Seeking A Better Way To Design Drugs
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The National Institutes of Health (NIH) has awarded $346,000 to Worcester Polytechnic Institute (WPI) for a three-year research project to advance development of a chemical process that could significantly improve the ability to design new pharmaceuticals and streamline the manufacturing of existing drugs.
Led by Marion Emmert, PhD, assistant professor of chemistry and biochemistry at WPI, the research program involves early-stage technology developed in her lab that may yield a more efficient and predictable method of bonding a vital class of structures called aromatic and benzylic amines to a drug molecule.
"Seven of the top 10 pharmaceuticals in use today have these substructures, because they are so effective at creating a biologically active compound," Emmert said. "The current processes used to add these groups are indirect and not very efficient. So we asked ourselves, can we do it better? "
For a drug to do its job in the body it must interact with a specific biological target and produce a therapeutic effect. First, the drug needs to physically attach or "bind" to the target, which is a specific part of a cell, protein, or molecule. As a result, designing a new drug is like crafting a three-dimensional jigsaw puzzle piece that fits precisely into an existing biological structure in the body. Aromatic and benzylic amines add properties to the drug that help it bind more efficiently to these biological structures.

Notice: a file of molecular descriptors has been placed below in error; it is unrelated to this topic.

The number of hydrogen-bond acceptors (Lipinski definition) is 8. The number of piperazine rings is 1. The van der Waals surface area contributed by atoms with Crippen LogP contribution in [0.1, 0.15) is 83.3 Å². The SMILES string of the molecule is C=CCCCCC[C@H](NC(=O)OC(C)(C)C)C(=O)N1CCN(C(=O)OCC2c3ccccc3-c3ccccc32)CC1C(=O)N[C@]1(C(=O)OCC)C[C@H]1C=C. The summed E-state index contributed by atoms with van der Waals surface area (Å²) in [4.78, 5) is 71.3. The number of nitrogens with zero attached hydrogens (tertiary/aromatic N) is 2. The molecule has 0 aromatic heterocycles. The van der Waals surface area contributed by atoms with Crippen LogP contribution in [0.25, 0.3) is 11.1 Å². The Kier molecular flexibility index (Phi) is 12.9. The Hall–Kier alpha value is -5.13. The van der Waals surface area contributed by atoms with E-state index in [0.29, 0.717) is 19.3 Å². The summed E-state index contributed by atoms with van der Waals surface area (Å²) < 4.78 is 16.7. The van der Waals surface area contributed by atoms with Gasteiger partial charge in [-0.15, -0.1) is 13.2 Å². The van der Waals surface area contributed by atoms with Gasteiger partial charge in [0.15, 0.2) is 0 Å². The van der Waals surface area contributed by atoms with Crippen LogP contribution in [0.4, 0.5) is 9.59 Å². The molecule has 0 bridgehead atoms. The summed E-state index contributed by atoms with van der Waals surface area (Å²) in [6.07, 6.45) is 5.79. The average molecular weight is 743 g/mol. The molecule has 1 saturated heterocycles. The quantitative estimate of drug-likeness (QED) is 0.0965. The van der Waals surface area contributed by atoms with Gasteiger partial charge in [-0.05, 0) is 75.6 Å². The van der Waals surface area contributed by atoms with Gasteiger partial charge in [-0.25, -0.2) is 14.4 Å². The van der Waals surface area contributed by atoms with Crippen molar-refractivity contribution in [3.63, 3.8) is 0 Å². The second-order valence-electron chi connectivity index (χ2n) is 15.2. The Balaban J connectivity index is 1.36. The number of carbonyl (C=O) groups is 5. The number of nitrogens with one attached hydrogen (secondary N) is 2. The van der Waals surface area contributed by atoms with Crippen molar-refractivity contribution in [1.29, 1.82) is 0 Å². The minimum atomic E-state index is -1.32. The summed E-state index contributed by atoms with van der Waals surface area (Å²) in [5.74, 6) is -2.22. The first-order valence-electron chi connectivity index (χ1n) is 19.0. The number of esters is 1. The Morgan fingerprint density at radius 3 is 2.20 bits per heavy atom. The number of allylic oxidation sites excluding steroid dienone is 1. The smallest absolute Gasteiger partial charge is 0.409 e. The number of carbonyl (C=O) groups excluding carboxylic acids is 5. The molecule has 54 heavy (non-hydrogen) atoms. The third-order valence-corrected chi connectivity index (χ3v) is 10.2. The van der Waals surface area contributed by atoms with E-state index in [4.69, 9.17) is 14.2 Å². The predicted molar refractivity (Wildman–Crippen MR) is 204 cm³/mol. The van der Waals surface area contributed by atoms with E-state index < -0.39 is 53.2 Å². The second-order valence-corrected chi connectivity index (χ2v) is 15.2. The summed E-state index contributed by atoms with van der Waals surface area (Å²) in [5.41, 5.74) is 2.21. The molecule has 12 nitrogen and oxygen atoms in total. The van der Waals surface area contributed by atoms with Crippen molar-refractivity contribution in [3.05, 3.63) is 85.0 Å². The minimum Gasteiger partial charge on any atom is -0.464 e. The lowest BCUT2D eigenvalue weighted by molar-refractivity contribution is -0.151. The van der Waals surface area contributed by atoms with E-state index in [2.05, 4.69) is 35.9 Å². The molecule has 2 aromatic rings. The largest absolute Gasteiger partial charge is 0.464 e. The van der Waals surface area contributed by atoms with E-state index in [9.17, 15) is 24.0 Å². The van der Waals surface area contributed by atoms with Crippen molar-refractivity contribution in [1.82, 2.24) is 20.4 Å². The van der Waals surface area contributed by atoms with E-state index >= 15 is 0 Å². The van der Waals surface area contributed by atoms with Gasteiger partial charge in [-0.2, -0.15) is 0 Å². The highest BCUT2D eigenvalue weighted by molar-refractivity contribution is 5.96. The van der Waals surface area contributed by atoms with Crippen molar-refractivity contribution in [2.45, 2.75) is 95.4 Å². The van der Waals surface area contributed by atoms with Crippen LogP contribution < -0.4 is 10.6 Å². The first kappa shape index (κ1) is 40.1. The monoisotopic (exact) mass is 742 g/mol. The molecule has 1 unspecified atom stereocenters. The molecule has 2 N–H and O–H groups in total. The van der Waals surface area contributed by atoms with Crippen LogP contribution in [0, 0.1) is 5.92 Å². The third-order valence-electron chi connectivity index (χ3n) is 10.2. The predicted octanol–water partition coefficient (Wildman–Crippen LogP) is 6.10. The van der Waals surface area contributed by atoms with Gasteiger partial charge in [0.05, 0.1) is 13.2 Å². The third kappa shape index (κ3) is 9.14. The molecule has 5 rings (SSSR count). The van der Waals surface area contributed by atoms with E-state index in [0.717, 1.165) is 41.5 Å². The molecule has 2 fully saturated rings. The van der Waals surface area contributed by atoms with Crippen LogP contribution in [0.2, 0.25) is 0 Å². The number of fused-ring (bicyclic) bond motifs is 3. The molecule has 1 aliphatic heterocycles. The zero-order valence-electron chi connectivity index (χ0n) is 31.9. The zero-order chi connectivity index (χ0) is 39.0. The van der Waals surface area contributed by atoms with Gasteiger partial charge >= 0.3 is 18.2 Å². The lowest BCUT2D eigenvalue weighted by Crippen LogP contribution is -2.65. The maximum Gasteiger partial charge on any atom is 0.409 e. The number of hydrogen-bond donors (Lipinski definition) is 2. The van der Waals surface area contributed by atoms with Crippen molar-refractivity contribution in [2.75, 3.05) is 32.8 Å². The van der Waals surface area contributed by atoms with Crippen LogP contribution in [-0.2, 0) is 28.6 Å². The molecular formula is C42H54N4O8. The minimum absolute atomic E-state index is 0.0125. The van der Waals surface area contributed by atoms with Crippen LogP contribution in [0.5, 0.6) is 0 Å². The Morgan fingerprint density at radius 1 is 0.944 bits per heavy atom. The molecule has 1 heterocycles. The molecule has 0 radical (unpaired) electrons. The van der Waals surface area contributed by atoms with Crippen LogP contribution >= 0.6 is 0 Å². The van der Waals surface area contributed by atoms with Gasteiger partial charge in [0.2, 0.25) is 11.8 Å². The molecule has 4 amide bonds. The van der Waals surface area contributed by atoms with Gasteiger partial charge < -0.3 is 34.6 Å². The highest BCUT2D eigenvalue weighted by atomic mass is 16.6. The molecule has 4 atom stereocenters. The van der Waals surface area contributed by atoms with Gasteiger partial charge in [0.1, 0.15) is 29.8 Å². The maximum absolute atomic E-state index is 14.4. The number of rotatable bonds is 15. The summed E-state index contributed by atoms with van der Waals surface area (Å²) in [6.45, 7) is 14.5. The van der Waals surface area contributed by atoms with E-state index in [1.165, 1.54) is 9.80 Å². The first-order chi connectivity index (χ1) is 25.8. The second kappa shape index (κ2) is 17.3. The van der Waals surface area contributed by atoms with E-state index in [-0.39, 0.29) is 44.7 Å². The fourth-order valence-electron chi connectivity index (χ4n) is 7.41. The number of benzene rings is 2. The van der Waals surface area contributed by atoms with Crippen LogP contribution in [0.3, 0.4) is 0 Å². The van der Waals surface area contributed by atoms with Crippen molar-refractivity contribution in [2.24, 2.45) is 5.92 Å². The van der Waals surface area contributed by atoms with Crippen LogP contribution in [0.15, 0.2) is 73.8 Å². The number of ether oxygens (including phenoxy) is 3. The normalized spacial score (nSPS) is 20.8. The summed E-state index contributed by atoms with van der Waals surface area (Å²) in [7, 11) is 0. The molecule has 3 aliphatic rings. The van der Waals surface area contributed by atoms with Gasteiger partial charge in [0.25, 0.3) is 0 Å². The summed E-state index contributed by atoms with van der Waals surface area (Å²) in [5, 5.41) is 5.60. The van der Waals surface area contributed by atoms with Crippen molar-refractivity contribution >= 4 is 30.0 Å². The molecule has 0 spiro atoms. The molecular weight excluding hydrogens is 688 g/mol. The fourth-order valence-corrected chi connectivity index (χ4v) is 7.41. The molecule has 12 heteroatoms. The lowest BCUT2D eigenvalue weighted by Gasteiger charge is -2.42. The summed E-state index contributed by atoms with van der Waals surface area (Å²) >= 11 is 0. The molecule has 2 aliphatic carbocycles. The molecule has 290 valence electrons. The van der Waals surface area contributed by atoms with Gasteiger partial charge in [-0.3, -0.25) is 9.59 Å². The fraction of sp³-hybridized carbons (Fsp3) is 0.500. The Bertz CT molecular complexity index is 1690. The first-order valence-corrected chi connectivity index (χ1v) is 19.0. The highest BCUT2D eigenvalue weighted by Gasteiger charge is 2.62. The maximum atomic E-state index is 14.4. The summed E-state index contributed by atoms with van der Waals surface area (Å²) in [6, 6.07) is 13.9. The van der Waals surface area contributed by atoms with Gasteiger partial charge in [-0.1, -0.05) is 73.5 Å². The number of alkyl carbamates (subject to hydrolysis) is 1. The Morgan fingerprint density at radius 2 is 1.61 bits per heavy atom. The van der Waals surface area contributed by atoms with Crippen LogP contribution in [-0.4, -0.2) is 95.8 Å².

Getting those aromatic and benzylic amines into the structure of a drug, however, is difficult. Traditionally, this requires a specialized chemical bond as precursor in a specific location of the drug's molecular structure. "The current approach to making those bonds is indirect, requires several lengthy steps, and the outcome is not always precise or efficient," Emmert said. "Only a small percentage of the bonds can be made in the proper place, and sometimes none at all."
Emmert's new approach uses novel reagents and metal catalysts to create a process that can attach amines directly, in the right place, every time. In early proof-of-principle experiments, Emmert has succeeded in making several amine bonds directly in one or two days, whereas the standard process can take two weeks with less accuracy. Over the next three years, with support from the NIH, Emmert's team will continue to study the new catalytic processes in detail. They will also use the new process to synthesize Asacol, a common drug now in use for ulcerative colitis, and expect to significantly shorten its production.
"Some of our early data are promising, but we have a lot more work to do to understand the basic mechanisms involved in the new processes," Emmert said. "We also have to adapt the process to molecules that could be used directly for drug development."